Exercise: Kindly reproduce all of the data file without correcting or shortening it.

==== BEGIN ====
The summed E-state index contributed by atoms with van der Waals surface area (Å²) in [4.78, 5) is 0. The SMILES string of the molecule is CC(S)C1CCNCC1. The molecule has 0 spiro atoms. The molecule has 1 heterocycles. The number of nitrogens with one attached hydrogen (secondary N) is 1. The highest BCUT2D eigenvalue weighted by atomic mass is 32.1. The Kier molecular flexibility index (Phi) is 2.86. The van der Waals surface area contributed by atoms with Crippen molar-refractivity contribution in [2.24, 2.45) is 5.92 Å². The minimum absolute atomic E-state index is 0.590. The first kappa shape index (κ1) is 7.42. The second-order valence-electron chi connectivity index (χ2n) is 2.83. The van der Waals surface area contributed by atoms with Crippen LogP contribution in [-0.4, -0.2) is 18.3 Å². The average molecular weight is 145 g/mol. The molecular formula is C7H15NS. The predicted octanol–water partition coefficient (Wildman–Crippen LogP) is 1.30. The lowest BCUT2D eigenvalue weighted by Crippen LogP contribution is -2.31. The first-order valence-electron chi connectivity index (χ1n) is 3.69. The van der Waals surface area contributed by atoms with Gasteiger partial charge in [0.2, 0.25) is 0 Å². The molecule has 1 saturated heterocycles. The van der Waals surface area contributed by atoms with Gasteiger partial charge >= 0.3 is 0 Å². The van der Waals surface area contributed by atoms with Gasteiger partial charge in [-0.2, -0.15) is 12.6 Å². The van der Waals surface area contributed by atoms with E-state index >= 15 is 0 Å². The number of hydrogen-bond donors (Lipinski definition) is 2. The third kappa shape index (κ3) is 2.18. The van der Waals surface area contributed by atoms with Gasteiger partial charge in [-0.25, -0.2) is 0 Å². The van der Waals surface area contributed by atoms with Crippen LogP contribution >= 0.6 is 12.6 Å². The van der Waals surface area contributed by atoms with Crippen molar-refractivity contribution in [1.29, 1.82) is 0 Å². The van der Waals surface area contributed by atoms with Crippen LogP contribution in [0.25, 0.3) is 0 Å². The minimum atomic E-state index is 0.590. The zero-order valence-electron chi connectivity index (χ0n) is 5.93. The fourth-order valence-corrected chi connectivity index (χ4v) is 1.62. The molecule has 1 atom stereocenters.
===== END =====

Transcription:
The summed E-state index contributed by atoms with van der Waals surface area (Å²) in [4.78, 5) is 0. The SMILES string of the molecule is CC(S)C1CCNCC1. The molecule has 0 spiro atoms. The molecule has 1 heterocycles. The number of nitrogens with one attached hydrogen (secondary N) is 1. The highest BCUT2D eigenvalue weighted by atomic mass is 32.1. The Kier molecular flexibility index (Phi) is 2.86. The van der Waals surface area contributed by atoms with Crippen molar-refractivity contribution in [2.24, 2.45) is 5.92 Å². The minimum absolute atomic E-state index is 0.590. The first kappa shape index (κ1) is 7.42. The second-order valence-electron chi connectivity index (χ2n) is 2.83. The van der Waals surface area contributed by atoms with Crippen LogP contribution in [-0.4, -0.2) is 18.3 Å². The average molecular weight is 145 g/mol. The molecular formula is C7H15NS. The predicted octanol–water partition coefficient (Wildman–Crippen LogP) is 1.30. The lowest BCUT2D eigenvalue weighted by Crippen LogP contribution is -2.31. The first-order valence-electron chi connectivity index (χ1n) is 3.69. The van der Waals surface area contributed by atoms with Gasteiger partial charge in [0.2, 0.25) is 0 Å². The molecule has 1 saturated heterocycles. The van der Waals surface area contributed by atoms with Gasteiger partial charge >= 0.3 is 0 Å². The van der Waals surface area contributed by atoms with Gasteiger partial charge in [-0.2, -0.15) is 12.6 Å². The van der Waals surface area contributed by atoms with E-state index >= 15 is 0 Å². The number of hydrogen-bond donors (Lipinski definition) is 2. The third kappa shape index (κ3) is 2.18. The van der Waals surface area contributed by atoms with Gasteiger partial charge in [-0.25, -0.2) is 0 Å². The van der Waals surface area contributed by atoms with Crippen LogP contribution >= 0.6 is 12.6 Å². The van der Waals surface area contributed by atoms with Crippen molar-refractivity contribution in [1.29, 1.82) is 0 Å². The van der Waals surface area contributed by atoms with Crippen LogP contribution in [0.25, 0.3) is 0 Å². The minimum atomic E-state index is 0.590. The zero-order valence-electron chi connectivity index (χ0n) is 5.93. The fourth-order valence-corrected chi connectivity index (χ4v) is 1.62. The molecule has 1 atom stereocenters.